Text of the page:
Geostatistics involves the fitting of spatially continuous models to spatially discrete data (Chil`es and Delfiner, 1999). Preferential sampling arises when the process that determines the data-locations and the process being modelled are stochastically dependent. Conventional geostatistical methods assume, if only implicitly, that sampling is non-preferential. However, these methods are often used in situations where sampling is likely to be preferential. For example, in mineral exploration samples may be concentrated in areas thought likely to yield high-grade ore. We give a general expression for the likelihood function of preferentially sampled geostatistical data and describe how this can be evaluated approximately using Monte Carlo methods. We present a model for preferential sampling, and demonstrate through simulated examples that ignoring preferential sampling can lead to seriously misleading inferences. We describe an application of the model to a set of bio-monitoring data from Galicia, northern Spain, in which making allowance for preferential sampling materially changes the inferences.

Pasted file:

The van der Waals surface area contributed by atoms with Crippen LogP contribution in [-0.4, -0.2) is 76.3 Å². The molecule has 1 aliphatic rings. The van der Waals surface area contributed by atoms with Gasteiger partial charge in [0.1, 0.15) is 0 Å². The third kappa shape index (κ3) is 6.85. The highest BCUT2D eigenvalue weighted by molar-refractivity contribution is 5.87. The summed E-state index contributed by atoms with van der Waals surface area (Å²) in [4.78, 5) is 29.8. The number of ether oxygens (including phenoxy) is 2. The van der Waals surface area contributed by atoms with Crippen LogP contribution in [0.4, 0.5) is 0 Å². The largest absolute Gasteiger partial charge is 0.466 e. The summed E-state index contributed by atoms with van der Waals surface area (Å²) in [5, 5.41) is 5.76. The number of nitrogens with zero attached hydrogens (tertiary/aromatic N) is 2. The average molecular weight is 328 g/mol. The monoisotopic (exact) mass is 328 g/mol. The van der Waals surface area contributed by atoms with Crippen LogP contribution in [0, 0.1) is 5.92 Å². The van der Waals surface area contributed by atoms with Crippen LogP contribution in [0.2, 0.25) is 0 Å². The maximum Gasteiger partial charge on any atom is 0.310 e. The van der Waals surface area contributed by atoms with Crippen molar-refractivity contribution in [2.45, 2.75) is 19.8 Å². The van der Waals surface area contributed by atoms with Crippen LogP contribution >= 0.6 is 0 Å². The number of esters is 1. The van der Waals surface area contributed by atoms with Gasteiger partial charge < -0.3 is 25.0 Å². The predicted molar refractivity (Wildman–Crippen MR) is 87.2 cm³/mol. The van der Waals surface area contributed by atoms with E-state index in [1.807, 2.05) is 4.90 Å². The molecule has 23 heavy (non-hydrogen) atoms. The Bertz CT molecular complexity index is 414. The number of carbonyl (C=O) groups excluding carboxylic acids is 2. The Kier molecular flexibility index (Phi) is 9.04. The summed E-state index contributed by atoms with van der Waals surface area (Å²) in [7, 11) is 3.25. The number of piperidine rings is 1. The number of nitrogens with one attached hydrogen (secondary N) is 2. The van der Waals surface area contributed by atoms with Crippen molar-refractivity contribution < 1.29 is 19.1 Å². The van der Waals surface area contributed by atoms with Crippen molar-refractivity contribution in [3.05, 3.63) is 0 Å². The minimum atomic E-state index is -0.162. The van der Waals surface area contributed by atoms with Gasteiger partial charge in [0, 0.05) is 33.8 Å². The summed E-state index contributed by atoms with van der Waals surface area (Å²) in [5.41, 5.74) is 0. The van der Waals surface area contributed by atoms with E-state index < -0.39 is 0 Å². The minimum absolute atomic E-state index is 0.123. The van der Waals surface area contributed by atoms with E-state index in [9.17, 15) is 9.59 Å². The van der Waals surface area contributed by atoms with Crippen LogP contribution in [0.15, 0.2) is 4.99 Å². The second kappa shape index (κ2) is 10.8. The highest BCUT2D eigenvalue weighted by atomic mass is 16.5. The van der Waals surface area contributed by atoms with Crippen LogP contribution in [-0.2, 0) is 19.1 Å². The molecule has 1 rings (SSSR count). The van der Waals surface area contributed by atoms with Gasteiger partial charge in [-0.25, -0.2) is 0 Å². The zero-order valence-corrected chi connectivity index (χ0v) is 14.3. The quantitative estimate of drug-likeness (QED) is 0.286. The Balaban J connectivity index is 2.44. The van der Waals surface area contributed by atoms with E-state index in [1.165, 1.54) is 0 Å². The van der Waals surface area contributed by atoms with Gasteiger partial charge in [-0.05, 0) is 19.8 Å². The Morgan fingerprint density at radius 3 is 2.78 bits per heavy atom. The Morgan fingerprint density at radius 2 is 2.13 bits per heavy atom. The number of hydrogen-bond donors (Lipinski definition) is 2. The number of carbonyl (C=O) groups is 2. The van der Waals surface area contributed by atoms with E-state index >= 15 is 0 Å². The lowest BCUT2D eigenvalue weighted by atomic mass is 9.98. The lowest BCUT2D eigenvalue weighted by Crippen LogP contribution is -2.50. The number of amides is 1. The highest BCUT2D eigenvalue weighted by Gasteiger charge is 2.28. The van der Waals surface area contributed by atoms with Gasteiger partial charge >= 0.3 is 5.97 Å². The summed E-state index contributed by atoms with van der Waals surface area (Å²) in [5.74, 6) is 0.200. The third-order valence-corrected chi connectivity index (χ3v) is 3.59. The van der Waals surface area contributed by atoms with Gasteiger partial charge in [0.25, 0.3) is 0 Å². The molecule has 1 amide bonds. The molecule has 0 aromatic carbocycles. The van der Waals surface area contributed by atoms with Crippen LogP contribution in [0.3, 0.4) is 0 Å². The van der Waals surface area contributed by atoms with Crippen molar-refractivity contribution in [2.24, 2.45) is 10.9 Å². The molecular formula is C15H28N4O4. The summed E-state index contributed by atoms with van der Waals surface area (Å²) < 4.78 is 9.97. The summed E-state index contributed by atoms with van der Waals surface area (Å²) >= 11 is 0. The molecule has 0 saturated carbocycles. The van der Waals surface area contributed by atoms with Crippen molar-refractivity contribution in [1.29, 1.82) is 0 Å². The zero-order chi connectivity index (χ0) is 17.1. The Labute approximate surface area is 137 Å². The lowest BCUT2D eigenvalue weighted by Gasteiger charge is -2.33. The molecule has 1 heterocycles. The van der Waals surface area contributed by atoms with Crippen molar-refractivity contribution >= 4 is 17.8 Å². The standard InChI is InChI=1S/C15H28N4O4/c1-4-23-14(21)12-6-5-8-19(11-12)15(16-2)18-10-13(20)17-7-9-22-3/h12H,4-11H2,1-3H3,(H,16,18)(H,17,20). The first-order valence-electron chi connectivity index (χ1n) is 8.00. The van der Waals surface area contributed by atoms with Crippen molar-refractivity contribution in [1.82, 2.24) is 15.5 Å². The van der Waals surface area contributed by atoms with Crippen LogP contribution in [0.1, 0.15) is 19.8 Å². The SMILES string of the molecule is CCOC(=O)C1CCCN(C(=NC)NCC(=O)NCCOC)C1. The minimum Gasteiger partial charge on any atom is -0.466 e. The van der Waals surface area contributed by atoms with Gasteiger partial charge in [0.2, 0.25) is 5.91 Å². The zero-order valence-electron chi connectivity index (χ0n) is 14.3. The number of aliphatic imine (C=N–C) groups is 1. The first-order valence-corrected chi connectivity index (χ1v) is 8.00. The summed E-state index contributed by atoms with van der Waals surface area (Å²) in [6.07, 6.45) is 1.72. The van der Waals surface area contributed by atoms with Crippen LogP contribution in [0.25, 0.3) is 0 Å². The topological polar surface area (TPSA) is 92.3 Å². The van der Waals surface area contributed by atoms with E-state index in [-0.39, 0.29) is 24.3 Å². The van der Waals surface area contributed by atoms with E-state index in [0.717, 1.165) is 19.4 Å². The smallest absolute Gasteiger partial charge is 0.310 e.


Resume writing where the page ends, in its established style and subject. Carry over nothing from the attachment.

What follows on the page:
Statistical Methodology | Statistical Theory